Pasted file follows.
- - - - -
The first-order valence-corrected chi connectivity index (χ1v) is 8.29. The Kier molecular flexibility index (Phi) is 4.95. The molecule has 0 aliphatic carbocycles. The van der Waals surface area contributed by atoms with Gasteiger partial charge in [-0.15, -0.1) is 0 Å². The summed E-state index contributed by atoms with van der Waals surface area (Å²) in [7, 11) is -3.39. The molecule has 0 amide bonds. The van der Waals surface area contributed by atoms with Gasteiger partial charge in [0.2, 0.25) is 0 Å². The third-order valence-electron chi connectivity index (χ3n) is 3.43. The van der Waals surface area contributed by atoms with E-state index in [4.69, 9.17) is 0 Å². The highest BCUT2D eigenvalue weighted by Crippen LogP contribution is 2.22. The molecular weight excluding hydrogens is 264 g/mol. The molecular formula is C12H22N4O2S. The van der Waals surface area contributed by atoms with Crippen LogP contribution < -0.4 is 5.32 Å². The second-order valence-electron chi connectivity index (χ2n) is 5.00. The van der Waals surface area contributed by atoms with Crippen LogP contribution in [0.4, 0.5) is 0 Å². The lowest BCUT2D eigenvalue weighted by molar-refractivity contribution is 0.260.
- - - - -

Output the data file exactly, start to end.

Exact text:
The first-order valence-corrected chi connectivity index (χ1v) is 8.29. The Kier molecular flexibility index (Phi) is 4.95. The molecule has 0 aliphatic carbocycles. The van der Waals surface area contributed by atoms with Gasteiger partial charge in [-0.15, -0.1) is 0 Å². The summed E-state index contributed by atoms with van der Waals surface area (Å²) in [7, 11) is -3.39. The molecule has 0 amide bonds. The van der Waals surface area contributed by atoms with Gasteiger partial charge in [0.2, 0.25) is 0 Å². The third-order valence-electron chi connectivity index (χ3n) is 3.43. The van der Waals surface area contributed by atoms with E-state index in [4.69, 9.17) is 0 Å². The highest BCUT2D eigenvalue weighted by Crippen LogP contribution is 2.22. The molecular weight excluding hydrogens is 264 g/mol. The molecular formula is C12H22N4O2S. The van der Waals surface area contributed by atoms with Crippen LogP contribution < -0.4 is 5.32 Å². The second-order valence-electron chi connectivity index (χ2n) is 5.00. The van der Waals surface area contributed by atoms with Crippen LogP contribution in [0.4, 0.5) is 0 Å². The lowest BCUT2D eigenvalue weighted by molar-refractivity contribution is 0.260.